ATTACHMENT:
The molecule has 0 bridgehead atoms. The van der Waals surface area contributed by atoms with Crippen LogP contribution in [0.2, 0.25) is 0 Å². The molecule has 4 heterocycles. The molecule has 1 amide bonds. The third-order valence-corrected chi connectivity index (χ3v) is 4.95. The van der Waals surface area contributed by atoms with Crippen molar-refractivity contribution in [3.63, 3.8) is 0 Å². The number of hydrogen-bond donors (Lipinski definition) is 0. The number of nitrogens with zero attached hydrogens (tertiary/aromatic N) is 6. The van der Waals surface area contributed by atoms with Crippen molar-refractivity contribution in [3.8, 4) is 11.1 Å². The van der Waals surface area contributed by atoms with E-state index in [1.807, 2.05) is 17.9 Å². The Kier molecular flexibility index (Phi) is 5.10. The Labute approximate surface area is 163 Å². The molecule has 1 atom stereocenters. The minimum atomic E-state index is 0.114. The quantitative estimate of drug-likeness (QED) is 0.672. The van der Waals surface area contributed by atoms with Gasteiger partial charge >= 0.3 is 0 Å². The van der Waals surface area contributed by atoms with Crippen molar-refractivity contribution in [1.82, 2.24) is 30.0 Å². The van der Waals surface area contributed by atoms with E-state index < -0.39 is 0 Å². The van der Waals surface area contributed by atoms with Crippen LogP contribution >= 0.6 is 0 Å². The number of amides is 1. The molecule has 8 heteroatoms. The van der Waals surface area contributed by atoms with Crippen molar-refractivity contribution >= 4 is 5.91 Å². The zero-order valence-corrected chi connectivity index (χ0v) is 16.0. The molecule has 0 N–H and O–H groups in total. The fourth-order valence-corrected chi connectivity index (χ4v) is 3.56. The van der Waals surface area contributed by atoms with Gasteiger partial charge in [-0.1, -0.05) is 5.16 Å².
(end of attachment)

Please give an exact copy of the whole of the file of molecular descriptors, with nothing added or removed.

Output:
The molecule has 0 bridgehead atoms. The van der Waals surface area contributed by atoms with Crippen LogP contribution in [0.2, 0.25) is 0 Å². The molecule has 4 heterocycles. The molecule has 1 amide bonds. The third-order valence-corrected chi connectivity index (χ3v) is 4.95. The van der Waals surface area contributed by atoms with Crippen molar-refractivity contribution in [3.63, 3.8) is 0 Å². The number of hydrogen-bond donors (Lipinski definition) is 0. The number of nitrogens with zero attached hydrogens (tertiary/aromatic N) is 6. The van der Waals surface area contributed by atoms with Crippen molar-refractivity contribution in [3.8, 4) is 11.1 Å². The van der Waals surface area contributed by atoms with E-state index in [1.807, 2.05) is 17.9 Å². The Kier molecular flexibility index (Phi) is 5.10. The Labute approximate surface area is 163 Å². The molecule has 1 atom stereocenters. The minimum atomic E-state index is 0.114. The quantitative estimate of drug-likeness (QED) is 0.672. The van der Waals surface area contributed by atoms with Gasteiger partial charge >= 0.3 is 0 Å². The van der Waals surface area contributed by atoms with Crippen molar-refractivity contribution in [1.82, 2.24) is 30.0 Å². The van der Waals surface area contributed by atoms with E-state index < -0.39 is 0 Å². The van der Waals surface area contributed by atoms with Crippen LogP contribution >= 0.6 is 0 Å². The number of amides is 1. The molecule has 8 heteroatoms. The van der Waals surface area contributed by atoms with Crippen molar-refractivity contribution >= 4 is 5.91 Å². The zero-order valence-corrected chi connectivity index (χ0v) is 16.0. The molecule has 0 N–H and O–H groups in total. The fourth-order valence-corrected chi connectivity index (χ4v) is 3.56. The van der Waals surface area contributed by atoms with Gasteiger partial charge in [-0.1, -0.05) is 5.16 Å².